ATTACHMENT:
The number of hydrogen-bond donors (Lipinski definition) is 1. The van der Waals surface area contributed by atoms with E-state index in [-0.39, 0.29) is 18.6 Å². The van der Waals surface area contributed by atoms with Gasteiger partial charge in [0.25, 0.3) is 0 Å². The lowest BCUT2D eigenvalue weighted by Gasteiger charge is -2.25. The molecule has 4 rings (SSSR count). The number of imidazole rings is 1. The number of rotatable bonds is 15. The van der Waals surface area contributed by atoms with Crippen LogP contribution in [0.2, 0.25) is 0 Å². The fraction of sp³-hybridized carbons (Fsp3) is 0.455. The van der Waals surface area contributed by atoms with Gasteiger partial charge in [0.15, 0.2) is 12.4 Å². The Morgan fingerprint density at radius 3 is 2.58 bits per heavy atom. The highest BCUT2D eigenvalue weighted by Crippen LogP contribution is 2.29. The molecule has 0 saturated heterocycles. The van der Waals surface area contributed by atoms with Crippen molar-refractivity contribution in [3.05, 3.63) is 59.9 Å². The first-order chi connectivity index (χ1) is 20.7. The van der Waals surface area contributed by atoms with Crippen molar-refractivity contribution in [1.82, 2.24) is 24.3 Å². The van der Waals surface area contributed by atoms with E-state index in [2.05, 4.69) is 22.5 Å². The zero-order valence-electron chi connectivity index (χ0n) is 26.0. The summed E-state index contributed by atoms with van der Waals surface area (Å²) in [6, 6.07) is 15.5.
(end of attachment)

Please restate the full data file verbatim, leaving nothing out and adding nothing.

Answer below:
The number of hydrogen-bond donors (Lipinski definition) is 1. The van der Waals surface area contributed by atoms with E-state index in [-0.39, 0.29) is 18.6 Å². The van der Waals surface area contributed by atoms with Gasteiger partial charge in [0.25, 0.3) is 0 Å². The lowest BCUT2D eigenvalue weighted by Gasteiger charge is -2.25. The molecule has 4 rings (SSSR count). The number of imidazole rings is 1. The number of rotatable bonds is 15. The van der Waals surface area contributed by atoms with Crippen LogP contribution in [0.2, 0.25) is 0 Å². The fraction of sp³-hybridized carbons (Fsp3) is 0.455. The van der Waals surface area contributed by atoms with Gasteiger partial charge in [0.15, 0.2) is 12.4 Å². The Morgan fingerprint density at radius 3 is 2.58 bits per heavy atom. The highest BCUT2D eigenvalue weighted by Crippen LogP contribution is 2.29. The molecule has 0 saturated heterocycles. The van der Waals surface area contributed by atoms with Crippen molar-refractivity contribution in [3.05, 3.63) is 59.9 Å². The first-order chi connectivity index (χ1) is 20.7. The van der Waals surface area contributed by atoms with Crippen molar-refractivity contribution in [1.82, 2.24) is 24.3 Å². The van der Waals surface area contributed by atoms with E-state index in [2.05, 4.69) is 22.5 Å². The zero-order valence-electron chi connectivity index (χ0n) is 26.0. The summed E-state index contributed by atoms with van der Waals surface area (Å²) in [6, 6.07) is 15.5.